Ministry for the Environment senior analyst Pippa Auld told the Waikato webinar that information about individual Freshwater Farm Plans needed by regional councils will be logged on the Integrated National Farm Data Platform (for example, the intended actions to protect freshwater, details of the certifier, audit status, spatial location of the farm and if the FW-FP is being used as an alternative to meet other regulatory requirements, such as intensive winter grazing).

The ministry will receive some data through the platform, “but it will only be for the purpose of system-wide monitoring and evaluation, for us to see if the system is working as intended, or where it might need improvement”. 

“So, the data we received will be aggregated and anonymised.

“We won’t be able to see to which farm or farm operator the data we receive relates; we won’t have line of sight on that at all,” Auld said.

Tracy Nelson, manager primary sector engagement and support at Waikato Regional Council, said if someone asked for information about freshwater risks and intended protection actions under the Official Information Act, the council would have to provide it.

“But we will not be sharing your name, we will not be sharing the location of your property.”

Colin Hurst said another concern was the plethora of plans and paperwork being required of farmers, and the frustration of duplication.

Many farmers already have supply agreements with the likes of Fonterra, Synlait, Silver Fern Farms, etc and assurance activities are covered off in these and Farm Environment Plans. He welcomed work being done on integrated farm planning.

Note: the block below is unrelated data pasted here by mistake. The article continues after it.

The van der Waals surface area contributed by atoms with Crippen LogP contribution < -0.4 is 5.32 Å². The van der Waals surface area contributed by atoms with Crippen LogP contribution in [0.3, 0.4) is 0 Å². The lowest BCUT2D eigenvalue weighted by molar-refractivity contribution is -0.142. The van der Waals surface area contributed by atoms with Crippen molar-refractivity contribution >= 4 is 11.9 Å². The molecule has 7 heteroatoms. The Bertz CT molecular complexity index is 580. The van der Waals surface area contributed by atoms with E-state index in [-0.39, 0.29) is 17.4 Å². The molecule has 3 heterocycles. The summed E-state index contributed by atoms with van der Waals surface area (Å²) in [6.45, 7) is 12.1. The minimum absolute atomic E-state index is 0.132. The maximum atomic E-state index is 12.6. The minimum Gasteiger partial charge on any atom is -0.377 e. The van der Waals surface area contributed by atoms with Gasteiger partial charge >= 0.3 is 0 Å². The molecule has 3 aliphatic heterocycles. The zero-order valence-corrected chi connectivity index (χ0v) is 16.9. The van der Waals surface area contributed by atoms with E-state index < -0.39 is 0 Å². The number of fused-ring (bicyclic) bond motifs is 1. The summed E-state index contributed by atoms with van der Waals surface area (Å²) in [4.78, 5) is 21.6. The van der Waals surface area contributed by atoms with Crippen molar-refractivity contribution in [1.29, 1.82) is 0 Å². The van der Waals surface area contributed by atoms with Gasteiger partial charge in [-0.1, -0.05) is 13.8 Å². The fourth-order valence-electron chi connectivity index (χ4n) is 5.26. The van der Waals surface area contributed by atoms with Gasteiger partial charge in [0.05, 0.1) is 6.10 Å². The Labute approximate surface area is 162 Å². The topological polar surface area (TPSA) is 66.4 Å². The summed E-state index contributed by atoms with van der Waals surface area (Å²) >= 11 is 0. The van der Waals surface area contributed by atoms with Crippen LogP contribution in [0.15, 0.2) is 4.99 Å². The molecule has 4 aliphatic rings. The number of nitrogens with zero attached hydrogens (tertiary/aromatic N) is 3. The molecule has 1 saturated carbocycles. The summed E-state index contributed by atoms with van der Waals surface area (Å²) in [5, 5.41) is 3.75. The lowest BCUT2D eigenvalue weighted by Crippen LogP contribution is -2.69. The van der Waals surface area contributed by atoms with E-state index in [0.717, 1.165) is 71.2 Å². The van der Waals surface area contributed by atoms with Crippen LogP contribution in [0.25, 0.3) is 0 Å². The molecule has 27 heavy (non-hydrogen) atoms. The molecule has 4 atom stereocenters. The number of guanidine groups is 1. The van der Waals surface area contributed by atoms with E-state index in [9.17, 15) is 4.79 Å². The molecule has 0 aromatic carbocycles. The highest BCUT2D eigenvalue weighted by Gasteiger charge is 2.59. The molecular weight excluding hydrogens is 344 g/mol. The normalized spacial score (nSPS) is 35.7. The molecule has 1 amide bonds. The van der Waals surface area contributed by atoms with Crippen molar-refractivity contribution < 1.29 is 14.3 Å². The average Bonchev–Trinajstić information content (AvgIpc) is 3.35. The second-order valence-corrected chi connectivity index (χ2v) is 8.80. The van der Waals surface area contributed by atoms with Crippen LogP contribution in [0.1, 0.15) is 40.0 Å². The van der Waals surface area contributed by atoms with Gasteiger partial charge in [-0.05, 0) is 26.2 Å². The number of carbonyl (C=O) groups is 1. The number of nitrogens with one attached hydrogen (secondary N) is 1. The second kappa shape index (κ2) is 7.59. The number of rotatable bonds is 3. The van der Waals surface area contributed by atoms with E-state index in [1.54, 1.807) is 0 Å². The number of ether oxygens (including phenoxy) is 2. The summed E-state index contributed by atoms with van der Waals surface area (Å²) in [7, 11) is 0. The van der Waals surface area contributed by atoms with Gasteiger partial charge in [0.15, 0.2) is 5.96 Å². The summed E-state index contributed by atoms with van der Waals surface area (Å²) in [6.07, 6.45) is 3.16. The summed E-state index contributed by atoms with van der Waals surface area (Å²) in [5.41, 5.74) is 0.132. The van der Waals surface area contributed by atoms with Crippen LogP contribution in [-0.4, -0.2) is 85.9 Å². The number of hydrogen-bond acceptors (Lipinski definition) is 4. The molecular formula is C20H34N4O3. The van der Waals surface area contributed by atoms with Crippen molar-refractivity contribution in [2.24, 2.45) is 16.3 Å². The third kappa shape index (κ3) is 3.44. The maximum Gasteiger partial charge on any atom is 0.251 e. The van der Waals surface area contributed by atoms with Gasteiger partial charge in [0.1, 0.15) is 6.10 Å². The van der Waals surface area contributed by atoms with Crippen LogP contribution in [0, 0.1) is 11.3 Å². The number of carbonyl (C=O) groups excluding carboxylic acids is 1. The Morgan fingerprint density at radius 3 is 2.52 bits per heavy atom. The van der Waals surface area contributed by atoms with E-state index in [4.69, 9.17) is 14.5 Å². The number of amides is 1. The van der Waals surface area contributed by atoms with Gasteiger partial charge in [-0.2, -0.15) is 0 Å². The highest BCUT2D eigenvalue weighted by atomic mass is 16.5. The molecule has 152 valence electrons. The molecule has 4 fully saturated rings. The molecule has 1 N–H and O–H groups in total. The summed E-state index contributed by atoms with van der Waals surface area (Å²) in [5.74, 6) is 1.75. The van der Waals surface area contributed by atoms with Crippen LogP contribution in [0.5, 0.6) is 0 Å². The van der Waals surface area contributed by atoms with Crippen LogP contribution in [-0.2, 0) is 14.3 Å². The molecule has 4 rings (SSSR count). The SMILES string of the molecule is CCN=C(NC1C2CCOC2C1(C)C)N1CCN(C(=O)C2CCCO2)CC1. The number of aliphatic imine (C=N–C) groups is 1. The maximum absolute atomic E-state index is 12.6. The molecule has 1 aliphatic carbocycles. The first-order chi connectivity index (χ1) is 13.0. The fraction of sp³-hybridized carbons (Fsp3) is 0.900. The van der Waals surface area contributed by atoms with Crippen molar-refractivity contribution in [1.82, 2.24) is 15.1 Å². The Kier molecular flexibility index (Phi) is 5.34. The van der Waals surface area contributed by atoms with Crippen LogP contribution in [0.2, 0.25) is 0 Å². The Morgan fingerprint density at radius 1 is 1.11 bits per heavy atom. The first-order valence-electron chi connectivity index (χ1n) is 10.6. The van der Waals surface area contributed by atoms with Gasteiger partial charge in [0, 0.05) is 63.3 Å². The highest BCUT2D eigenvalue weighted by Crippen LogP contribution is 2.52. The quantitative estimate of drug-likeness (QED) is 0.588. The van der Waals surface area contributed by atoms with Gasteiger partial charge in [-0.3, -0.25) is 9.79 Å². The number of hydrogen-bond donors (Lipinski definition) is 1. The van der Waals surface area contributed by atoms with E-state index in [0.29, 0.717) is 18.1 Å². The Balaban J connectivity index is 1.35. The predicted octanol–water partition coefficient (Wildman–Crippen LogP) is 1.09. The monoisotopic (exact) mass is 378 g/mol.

Speakers on the webinar also acknowledged this issue. Auld said a farm operation’s existing industry or farm environment plan will already have content that can be used for the Freshwater Farm Plan.

“So, we absolutely wouldn’t advise you to throw that away and start again. You might just have to think about where the gaps are.”

It’s open to farmers to choose to prepare a FW-FP themselves. They don’t have to use an advisor or consultant, so long as the plan is certified by someone qualified.

Auld said MFE has been working with industry providers who are updating plan templates to be in line with FW-FP requirements.

“I would recommend you contact your existing provider to see what they are doing in that space and whether they can provide a template or resource that can help you.”

Michael Edmondson, MfE principal analyst, said listed actions to deal with inherent water quality vulnerabilities – such as rolling hill slopes or soils that are susceptible to shallow or sheet erosion – could be as simple as minimising the time paddocks are in bare land, developing larger buffer areas around riparian strips and critical source areas to capture sediment run-off.

“So, it doesn’t have to be pages and pages of detail for each action.  Actions could be a simple as two or three sentences, but they’ve got to be measurable, time-specific, and realistic.”

Federated Farmers members can listen to one of the FW-FP webinars, and hear the answers to questions asked by farmers, by clicking on the Events page on the Federated Farmers website.

Federated Farmers, New Zealand’s leading independent rural advocacy organisation, has established a news and insights partnership with AgriHQ, the country’s leading rural publisher, to give the farmers of New Zealand a more informed, united and stronger voice. Feds news and commentary appears each week in its own section of the Farmers Weekly print edition and online.